Today Teva Pharmaceuticals announced the receipt of a Complete Response Letter from the FDA for their Biological Licence Application (BLA) for Neutroval. Neutroval is a treatment to reduce the duration of severe neutropenia and the incidence of febrile neutropenia in patients treated with myelosuppressive chemotherapy for cancer similar to Amgen's Neupogen.
Generic drugs are, of course, copies of original drugs that come to market after a patent expires. Drugs are made from chemical recipes that can be replicated. Biologics, however, come not from chemical recipes, but are instead derived from living cells, which means exact copies are an oxymoron. However, something similar can be made and these are called biosimilars. They are similar, but not the same – like a snowflake.
For a long time there has been a regulatory pathway established for the approval of generic drugs. There has, however, been lacking one for biosimilars. That was until health care reform which, among other things, charged the FDA with a very broad directive to create a pathway and giving the agency a lot of discretion into deciding what that would look like.
There are a huge number of variables that figure into the equation. One of the most important is the issue clinical trials for biosimilars. Some say that there is the potential for enough difference between a biosimilar and the original product to which it is similar (called the innovator product) that mean that clinical trials are necessary to demonstrate both safety and efficacy.
But the appeal of generic drugs is that they are much cheaper than the original drugs and part of that is because the manufacturers don't have to put on new clinical trials -. With biosimilars, if a manufacturer has to go through a set of expensive clinical trials, the cost of bringing the biosimilar to market naturally increases. It also adds to the length of time before approval. Therefore the question of clinical trials is a very important one.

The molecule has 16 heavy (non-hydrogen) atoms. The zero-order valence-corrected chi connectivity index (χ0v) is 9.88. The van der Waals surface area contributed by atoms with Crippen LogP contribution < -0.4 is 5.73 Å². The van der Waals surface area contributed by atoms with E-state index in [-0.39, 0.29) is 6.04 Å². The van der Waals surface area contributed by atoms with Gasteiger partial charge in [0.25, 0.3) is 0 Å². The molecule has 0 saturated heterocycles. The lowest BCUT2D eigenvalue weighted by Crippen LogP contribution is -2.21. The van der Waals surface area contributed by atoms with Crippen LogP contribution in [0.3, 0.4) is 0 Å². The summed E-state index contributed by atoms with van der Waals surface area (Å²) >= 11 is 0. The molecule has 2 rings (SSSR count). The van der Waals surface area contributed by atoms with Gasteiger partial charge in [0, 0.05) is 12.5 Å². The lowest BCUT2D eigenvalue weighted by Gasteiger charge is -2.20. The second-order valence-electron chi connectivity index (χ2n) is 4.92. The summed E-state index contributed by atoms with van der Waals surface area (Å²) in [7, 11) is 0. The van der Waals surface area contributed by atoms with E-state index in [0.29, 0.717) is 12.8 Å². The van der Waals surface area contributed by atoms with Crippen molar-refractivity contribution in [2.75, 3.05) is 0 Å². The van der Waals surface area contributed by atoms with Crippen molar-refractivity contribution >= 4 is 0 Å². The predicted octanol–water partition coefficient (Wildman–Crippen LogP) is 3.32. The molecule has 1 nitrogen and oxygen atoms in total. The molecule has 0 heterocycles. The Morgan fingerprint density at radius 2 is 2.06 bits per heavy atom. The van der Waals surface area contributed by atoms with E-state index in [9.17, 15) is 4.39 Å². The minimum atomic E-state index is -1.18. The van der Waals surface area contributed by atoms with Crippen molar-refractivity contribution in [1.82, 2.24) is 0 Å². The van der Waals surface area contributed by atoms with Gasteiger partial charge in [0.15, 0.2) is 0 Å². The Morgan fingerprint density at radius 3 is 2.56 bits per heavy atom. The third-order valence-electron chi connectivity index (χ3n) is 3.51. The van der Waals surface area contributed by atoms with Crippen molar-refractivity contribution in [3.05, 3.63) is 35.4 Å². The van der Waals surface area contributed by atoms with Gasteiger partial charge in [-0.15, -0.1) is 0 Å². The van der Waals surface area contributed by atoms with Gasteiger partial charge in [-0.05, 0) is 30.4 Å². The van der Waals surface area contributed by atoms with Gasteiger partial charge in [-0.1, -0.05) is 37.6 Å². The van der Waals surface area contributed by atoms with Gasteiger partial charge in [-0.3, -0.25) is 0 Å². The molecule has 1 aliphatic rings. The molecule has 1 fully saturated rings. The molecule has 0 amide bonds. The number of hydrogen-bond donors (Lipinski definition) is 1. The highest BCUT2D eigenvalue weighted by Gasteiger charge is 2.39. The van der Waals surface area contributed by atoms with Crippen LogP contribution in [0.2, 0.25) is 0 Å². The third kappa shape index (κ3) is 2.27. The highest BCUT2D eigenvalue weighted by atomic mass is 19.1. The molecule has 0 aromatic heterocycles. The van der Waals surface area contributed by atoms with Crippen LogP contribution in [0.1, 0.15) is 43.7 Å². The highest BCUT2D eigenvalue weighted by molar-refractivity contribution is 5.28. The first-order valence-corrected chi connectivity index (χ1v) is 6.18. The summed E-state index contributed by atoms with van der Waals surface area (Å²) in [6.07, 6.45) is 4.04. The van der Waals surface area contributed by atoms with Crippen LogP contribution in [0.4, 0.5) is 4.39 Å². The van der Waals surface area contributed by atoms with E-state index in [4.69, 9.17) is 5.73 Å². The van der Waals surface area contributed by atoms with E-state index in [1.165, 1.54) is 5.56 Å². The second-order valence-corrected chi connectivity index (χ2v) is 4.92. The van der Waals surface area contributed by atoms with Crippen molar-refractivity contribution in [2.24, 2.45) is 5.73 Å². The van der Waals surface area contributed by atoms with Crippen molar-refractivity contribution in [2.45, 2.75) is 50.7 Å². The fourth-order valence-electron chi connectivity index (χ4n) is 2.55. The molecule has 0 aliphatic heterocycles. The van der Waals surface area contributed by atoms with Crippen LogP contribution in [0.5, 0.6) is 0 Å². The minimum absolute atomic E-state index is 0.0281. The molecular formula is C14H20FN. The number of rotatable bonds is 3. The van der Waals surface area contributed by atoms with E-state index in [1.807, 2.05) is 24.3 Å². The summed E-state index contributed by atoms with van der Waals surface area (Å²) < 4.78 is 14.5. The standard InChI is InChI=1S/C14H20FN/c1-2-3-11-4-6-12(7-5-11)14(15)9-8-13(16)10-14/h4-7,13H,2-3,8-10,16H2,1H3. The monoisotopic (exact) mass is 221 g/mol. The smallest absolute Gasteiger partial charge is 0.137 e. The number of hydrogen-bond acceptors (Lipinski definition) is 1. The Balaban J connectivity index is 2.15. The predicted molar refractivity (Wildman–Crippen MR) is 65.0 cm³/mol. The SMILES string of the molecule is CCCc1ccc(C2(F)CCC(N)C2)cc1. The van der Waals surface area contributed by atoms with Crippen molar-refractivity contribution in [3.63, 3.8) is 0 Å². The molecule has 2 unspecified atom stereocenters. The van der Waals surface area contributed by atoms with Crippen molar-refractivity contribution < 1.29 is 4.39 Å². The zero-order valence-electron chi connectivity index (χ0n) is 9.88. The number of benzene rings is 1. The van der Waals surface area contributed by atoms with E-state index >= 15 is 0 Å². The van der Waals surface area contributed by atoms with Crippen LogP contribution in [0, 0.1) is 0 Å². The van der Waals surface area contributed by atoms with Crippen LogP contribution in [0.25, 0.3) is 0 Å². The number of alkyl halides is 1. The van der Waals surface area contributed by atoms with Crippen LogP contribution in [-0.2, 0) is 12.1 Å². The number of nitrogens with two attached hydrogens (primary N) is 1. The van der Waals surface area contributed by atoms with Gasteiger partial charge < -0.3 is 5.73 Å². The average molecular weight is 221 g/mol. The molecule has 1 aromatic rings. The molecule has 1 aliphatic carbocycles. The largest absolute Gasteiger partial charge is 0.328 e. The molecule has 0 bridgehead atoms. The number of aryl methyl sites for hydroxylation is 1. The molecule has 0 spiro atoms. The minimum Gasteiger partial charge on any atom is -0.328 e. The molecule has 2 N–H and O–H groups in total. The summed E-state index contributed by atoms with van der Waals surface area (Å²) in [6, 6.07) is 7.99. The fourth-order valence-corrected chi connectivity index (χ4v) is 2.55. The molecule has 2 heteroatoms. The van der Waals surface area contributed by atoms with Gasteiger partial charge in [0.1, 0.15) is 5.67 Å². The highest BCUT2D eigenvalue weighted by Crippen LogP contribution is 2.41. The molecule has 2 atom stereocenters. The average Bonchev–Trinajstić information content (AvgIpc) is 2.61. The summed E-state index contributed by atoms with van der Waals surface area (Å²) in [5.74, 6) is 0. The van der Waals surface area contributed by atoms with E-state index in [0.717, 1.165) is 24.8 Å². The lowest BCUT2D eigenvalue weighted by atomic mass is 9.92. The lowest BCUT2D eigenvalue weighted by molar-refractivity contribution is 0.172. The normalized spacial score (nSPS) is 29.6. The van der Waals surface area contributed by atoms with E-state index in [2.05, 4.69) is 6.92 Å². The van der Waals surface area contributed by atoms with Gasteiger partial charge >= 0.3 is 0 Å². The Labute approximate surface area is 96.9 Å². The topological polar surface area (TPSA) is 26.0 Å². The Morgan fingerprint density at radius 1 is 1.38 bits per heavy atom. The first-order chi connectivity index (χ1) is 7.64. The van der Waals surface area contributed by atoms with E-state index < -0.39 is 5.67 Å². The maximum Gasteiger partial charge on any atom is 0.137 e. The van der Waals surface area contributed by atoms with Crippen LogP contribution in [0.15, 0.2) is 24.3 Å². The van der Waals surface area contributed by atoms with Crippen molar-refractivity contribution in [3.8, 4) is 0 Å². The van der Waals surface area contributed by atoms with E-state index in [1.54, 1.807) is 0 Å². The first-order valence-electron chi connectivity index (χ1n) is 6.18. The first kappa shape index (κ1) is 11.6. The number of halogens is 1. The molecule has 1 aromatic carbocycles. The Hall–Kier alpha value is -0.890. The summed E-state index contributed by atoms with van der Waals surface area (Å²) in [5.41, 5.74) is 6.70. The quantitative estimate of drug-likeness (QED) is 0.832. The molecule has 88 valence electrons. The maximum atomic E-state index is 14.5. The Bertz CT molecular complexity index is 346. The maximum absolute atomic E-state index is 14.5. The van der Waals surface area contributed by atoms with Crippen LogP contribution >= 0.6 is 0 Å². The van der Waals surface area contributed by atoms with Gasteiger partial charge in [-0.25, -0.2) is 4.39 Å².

Teva had submitted their BLA for their similar product before the process for biosimilar approval has been clarified. In fact, the FDA is reportedly holding a two-day public meeting about the entire subject in November, putting into action its glacial process for guidance development and rule making. In the meantime, if a manufacturer wants to seek approval, the only way it would seem available would be filing a BLA based on what you have in hand.
And that is the interesting part. According to the very brief update from Teva on the matter, the one thing that perhaps spoke volumes was the fact that new clinical trials was specifically the statement that the FDA was not seeking additional pre-marketing clinical trials prior to approval. That one sentence may be shedding light onto FDA's current thinking, as the November meeting approaches, to the entire matter of additional clinical trials for biosimilars.